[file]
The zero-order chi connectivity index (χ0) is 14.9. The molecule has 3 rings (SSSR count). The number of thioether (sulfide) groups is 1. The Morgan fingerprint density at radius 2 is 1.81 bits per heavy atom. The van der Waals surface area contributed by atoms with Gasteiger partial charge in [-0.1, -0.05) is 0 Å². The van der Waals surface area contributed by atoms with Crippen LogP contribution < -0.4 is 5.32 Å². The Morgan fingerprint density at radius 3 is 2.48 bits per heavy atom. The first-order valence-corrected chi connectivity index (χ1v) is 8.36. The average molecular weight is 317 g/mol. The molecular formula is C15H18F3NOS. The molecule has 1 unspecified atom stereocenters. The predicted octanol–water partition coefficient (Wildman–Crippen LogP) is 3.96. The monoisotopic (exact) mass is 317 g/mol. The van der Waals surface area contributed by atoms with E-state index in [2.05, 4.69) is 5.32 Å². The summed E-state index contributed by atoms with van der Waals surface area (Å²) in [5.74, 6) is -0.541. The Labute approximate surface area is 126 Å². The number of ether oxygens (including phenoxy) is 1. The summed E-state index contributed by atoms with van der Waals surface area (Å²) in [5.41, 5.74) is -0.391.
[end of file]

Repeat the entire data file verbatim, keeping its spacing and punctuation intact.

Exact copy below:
The zero-order chi connectivity index (χ0) is 14.9. The molecule has 3 rings (SSSR count). The number of thioether (sulfide) groups is 1. The Morgan fingerprint density at radius 2 is 1.81 bits per heavy atom. The van der Waals surface area contributed by atoms with Gasteiger partial charge in [-0.1, -0.05) is 0 Å². The van der Waals surface area contributed by atoms with Crippen LogP contribution < -0.4 is 5.32 Å². The Morgan fingerprint density at radius 3 is 2.48 bits per heavy atom. The first-order valence-corrected chi connectivity index (χ1v) is 8.36. The average molecular weight is 317 g/mol. The molecular formula is C15H18F3NOS. The molecule has 1 unspecified atom stereocenters. The predicted octanol–water partition coefficient (Wildman–Crippen LogP) is 3.96. The monoisotopic (exact) mass is 317 g/mol. The van der Waals surface area contributed by atoms with E-state index in [2.05, 4.69) is 5.32 Å². The summed E-state index contributed by atoms with van der Waals surface area (Å²) in [5.74, 6) is -0.541. The Labute approximate surface area is 126 Å². The number of ether oxygens (including phenoxy) is 1. The summed E-state index contributed by atoms with van der Waals surface area (Å²) in [5.41, 5.74) is -0.391.